By Tom Walsh
A second massive cruise ship—the 11-deck Norwegian Sun—may soon tie up within the Bay of Fundy at a temporary berth being offered by the Eastport Port Authority.
On June 14, the 785-foot cruise ship Oceana Riviera arrived from Miami without passengers, staffed by 131 crew members who remain quarantined onboard due to concerns about COVID-19 transmission. While no known crew member onboard the 15-deck behemoth has tested positive for the virus, there have been concerns by local, state, and federal officials given the unique role cruise ships have played in spreading the ongoing, global COVID-19 pandemic.
Among state agencies involved have been the office of Maine’s governor and the Maine Center for Disease Control. At the federal level, authorization for temporarily docking the Oceana Riviera in Eastport required buy-in from U.S. Customs, the U.S. Centers for Disease Control, and the U.S. Coast Guard. The Eastport city council recently voted 4-1 to allow the docking of the Riviera.
Ongoing negotiations with Norwegian Cruises Lines, which owns both vessels, could see the Norwegian Sun tie up at Eastport’s cargo terminal as soon as July 6, according to Chris Gardner, the executive director of the Eastport Port Authority.
Gardner said there won’t be a third cruise line vessel docking in Eastport. “With the arrival of the Norwegian Sun, we are at our limit” in terms of dock space, he said.
Like dozens of other cruise ships affected by the pandemic-inspired federal “No Sail” order in effect since mid-March, both ships, like dozens of others, had been anchoring off the coast of Miami, Florida. For months, the ship’s owner—Norwegian Cruise Line Holdings—has been eager to move the ships far from what’s known as “hurricane alley,” given the 2020 hurricane season that began in coastal Florida June 1.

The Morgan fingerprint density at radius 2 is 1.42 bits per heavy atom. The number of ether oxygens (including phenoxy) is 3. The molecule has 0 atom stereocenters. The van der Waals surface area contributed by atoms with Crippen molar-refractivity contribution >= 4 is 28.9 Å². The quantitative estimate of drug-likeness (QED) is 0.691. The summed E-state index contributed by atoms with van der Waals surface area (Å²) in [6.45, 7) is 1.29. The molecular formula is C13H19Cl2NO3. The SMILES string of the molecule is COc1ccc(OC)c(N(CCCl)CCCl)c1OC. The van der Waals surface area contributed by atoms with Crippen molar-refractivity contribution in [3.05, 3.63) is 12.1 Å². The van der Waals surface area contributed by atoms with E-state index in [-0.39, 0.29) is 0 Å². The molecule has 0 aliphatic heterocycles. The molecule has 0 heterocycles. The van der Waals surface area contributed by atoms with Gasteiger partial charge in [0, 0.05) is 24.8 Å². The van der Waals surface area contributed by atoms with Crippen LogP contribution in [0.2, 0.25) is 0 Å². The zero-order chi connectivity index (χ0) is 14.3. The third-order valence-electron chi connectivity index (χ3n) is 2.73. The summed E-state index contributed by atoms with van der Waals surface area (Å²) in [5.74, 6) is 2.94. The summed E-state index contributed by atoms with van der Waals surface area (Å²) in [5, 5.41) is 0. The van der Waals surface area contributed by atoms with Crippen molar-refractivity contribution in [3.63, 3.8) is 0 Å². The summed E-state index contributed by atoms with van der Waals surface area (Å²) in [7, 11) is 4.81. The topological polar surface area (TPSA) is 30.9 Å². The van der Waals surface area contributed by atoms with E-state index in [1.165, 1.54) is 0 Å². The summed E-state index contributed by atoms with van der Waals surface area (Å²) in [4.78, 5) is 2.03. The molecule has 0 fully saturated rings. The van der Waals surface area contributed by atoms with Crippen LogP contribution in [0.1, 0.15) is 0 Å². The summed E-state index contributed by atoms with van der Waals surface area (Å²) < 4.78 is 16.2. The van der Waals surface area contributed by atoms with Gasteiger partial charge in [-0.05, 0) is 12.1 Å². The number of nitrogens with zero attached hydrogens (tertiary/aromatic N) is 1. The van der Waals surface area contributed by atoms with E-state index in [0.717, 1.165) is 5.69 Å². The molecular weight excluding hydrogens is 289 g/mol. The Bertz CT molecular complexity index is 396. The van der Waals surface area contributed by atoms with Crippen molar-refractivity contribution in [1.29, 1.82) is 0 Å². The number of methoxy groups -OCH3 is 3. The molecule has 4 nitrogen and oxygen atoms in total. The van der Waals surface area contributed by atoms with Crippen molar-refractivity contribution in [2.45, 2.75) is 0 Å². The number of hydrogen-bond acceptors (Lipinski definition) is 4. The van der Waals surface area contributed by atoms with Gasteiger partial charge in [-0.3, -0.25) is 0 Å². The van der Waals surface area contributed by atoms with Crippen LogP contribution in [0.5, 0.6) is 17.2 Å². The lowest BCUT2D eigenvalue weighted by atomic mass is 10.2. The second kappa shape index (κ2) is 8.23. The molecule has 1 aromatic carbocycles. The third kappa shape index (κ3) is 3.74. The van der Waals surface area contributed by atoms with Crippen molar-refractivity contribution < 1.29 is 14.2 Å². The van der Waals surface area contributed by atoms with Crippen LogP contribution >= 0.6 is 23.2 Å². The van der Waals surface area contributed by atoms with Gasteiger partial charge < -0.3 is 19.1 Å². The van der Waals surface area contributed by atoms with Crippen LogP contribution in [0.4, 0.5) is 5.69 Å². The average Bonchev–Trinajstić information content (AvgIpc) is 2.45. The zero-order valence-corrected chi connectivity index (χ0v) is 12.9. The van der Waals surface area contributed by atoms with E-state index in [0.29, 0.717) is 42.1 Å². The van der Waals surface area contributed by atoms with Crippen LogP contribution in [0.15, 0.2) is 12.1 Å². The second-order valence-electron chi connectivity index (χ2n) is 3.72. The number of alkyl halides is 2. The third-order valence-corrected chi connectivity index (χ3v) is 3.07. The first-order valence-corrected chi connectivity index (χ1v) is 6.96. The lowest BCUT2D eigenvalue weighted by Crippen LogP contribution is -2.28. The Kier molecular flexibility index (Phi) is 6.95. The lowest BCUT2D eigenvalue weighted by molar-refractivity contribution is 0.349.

“We seem to be the only port in New England that is willing to help the cruise ship industry,” Gardner said.
The Eastport Port Authority has stipulated that the long-term parking arrangements for the Riviera will cost the cruise ship owners $2 a foot per day, with an initial 60-day stay, with additional 30-day extensions as required. Payment in advance.
Gardner said all revenues will be used to pay down debt on the $18 million breakwater built to replace an aging dock that collapsed in 2017 due to structural issues. What the port authority would charge to berth the Norwegian Sun remains under negotiation.
While the breakwater dock has easy access to sewage disposal, the cargo terminal does not, requiring waste be hauled ashore for disposal. That’s been done before, Gardner said, but may involve additional cost.
“We’ve had U.S. Navy ships with 400 aboard tied up at the cargo terminal, and it wasn’t a problem. With the Norwegian Sun, we’re talking 145 people.”
The 11-deck Norwegian Sun is larger than the Oceana Riviera, at 848 feet. It’s rated to accommodate 1,936 passengers, compared to the Riviera’s 1,250 passengers. Its crew is usually 906, although only 145 crew members remain aboard the Norwegian Sun. “There has never been COVID-19 reported on this ship, even when it was cruising with passengers,” Gardner said.
The port authority will meet with the Eastport City Council on Friday, June 26, to outline its strategy for meeting the needs of those aboard a second vessel.
“Some local people have become very good friends with those quarantined on the Riviera,” Gardner said. “They (the onboard crew) are as happy to be here as we are to have them. Some crew feel like they won the lottery given that, because of COVID-19 concerns, as they can’t go home” to the various countries that are their homes.